Weinstein's operas with William Bolcom – McTeague (1992), A View from the Bridge (1999) and A Wedding (2004) – had their premieres at the Lyric Opera in Chicago. View was also presented by the Metropolitan Opera in New York City in 2002. The librettos for McTeague and A Wedding were collaborations with Robert Altman, who also directed the productions.[1][6] Weinstein also provided the libretto for Bolcom's Medusa: Monodrama for Dramatic Soprano and String Orchestra which was premiered by conductor Dennis Russell Davies leading the Stuttgart Chamber Orchestra in May 2003,[7] and the text for the composer's "music theater opera"[8] Casino Paradise, which was presented by American Music Theater Festival (AMTF) in Philadelphia in 1990, and, in a revamped version, by Lincoln Center's "American Songbook" series in 2005.[9] Weinstein's texts were also set to music by Bolcom as Cabaret Songs.[10]

Weinstein wrote the lyrics to Shlemiel the First (1994), an adaptation of the Chełm stories of Isaac Bashevis Singer set to klezmer music, and Punch and Judy Get Divorced a 1996 theatre piece by post-modern choreographer-director-writer David Gordon and composer Edward Barnes, both of which were originally produced by Robert Brustein's American Repertory Theater in Cambridge, Massachusetts, and the American Music Theatre Festival in Philadelphia.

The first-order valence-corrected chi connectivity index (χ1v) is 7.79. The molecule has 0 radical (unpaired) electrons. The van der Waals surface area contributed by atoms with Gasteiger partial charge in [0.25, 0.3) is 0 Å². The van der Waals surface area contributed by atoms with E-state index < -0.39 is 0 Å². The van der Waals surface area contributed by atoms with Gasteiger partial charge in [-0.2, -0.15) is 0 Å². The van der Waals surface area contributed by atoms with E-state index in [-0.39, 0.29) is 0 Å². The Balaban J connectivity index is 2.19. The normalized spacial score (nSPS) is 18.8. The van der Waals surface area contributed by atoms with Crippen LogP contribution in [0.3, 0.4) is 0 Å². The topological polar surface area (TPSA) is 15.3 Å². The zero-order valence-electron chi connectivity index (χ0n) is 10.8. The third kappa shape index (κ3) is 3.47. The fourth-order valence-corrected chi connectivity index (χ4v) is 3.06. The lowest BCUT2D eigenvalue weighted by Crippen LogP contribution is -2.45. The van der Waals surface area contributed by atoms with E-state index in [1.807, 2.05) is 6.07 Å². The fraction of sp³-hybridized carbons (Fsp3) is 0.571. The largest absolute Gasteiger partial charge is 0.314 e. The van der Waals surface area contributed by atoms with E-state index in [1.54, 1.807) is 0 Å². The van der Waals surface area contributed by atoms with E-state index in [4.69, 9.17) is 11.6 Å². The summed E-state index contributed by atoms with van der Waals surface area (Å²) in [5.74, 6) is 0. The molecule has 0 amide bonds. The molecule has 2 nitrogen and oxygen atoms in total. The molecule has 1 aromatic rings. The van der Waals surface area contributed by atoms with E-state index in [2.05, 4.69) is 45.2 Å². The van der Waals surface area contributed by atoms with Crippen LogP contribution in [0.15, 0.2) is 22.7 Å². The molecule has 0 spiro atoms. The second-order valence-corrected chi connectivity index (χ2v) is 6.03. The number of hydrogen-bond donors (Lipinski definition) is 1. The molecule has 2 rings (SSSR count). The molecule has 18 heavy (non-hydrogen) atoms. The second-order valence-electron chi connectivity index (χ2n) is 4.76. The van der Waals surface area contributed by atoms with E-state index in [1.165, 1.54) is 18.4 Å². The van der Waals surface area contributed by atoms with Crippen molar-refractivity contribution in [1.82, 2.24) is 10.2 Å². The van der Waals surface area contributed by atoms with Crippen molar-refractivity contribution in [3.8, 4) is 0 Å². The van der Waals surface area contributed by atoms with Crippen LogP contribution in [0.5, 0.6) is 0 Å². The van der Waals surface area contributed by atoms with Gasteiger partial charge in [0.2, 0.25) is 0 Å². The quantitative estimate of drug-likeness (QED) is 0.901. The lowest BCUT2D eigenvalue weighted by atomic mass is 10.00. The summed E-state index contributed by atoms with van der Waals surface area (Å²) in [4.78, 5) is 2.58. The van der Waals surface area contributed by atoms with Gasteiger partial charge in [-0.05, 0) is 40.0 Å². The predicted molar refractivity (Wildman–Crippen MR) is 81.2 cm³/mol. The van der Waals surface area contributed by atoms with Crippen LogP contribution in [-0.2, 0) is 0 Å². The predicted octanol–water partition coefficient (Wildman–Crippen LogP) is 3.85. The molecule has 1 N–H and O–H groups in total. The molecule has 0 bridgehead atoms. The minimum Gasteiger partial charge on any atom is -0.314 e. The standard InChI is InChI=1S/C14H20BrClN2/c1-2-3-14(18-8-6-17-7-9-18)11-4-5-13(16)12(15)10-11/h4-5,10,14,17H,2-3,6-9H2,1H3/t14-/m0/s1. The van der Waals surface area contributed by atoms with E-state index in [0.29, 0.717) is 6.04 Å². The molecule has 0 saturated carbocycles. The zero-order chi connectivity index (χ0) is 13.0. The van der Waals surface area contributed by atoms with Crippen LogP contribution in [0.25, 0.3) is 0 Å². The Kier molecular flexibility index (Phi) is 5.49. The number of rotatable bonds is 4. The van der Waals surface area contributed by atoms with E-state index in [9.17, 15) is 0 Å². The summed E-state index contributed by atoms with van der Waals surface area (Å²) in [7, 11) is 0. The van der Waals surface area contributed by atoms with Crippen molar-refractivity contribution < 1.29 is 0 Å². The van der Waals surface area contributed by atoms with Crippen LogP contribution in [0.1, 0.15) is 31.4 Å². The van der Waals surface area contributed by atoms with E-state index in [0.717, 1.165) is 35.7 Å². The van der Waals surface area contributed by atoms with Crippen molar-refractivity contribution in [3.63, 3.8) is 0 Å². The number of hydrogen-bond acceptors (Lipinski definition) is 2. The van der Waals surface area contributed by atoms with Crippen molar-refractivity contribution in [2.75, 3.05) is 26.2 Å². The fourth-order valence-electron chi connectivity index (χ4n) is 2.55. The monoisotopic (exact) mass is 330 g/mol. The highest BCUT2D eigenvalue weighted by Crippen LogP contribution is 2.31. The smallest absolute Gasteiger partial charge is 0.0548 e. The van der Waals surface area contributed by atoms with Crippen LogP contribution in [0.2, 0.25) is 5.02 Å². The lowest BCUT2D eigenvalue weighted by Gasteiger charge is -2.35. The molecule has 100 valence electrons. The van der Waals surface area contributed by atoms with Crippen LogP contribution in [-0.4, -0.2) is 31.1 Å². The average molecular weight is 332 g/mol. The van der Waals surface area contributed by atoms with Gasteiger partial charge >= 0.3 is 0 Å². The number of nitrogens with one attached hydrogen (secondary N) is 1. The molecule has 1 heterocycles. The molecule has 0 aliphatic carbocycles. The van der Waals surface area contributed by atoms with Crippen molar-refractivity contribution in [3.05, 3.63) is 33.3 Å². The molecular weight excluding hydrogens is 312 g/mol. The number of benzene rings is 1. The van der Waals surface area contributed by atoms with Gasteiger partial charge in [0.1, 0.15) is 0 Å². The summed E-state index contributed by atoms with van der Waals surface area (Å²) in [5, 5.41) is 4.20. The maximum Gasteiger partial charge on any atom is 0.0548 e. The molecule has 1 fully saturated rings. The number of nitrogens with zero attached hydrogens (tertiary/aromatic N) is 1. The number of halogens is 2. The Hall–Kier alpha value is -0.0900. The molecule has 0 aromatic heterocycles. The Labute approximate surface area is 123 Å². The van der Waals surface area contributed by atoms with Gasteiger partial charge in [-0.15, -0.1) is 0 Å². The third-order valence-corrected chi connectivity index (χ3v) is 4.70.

In his long career, Weinstein also collaborated with Philip Glass,[1] Andy Warhol, Howard Kanovitz, and Marisol.[3] In addition to his writing, Weinstein taught playwriting at Yale and Columbia Universities.[1]

Personal lifeEdit

Weinstein was married three times, each marriage ending in divorce, and he had a daughter, who is deceased. In 1997, he was diagnosed with inoperable liver cancer, and received treatment from Dr. Emanuel Revici.[11] Weinstein, who was a decade-long resident of the Hotel Chelsea in Manhattan, died on September 4, 2005 at the age of 78, of liver cancer.[1]



  1. ^ a b c d e f g h i j k Midgette, Anne Arnold Weinstein, 78, a Poet and Collaborator on Operas, Is Dead The New York Times (September 6, 2005)
  2. ^ Dynamite Tonite at the Internet Off-Broadway Database
  3. ^ a b Biography at American Repertory Theater website
  4. ^ Ovid's Metamorphoses at the Internet Broadway Database
  5. ^ Tony Greco on IMDb
  6. ^ Mattison, Ben "Arnold Weinstein, Librettist for Bolcom Operas, Dies at 78" on (September 6, 2005)
  7. ^ Nordlinger, Jay "New York chronicle: May 2003" New Criterion (21 May 2003)
  8. ^ "Archived copy". Archived from the original on 2011-07-18. Retrieved 2010-01-25.CS1 maint: archived copy as title (link)
  9. ^ Davis, Peter G. "Bad Bet" (review) New York (May 21, 2005)
  10. ^
  11. ^ "Archived copy". Archived from the original on 2010-07-29. Retrieved 2010-01-25.CS1 maint: archived copy as title (link)

External linksEdit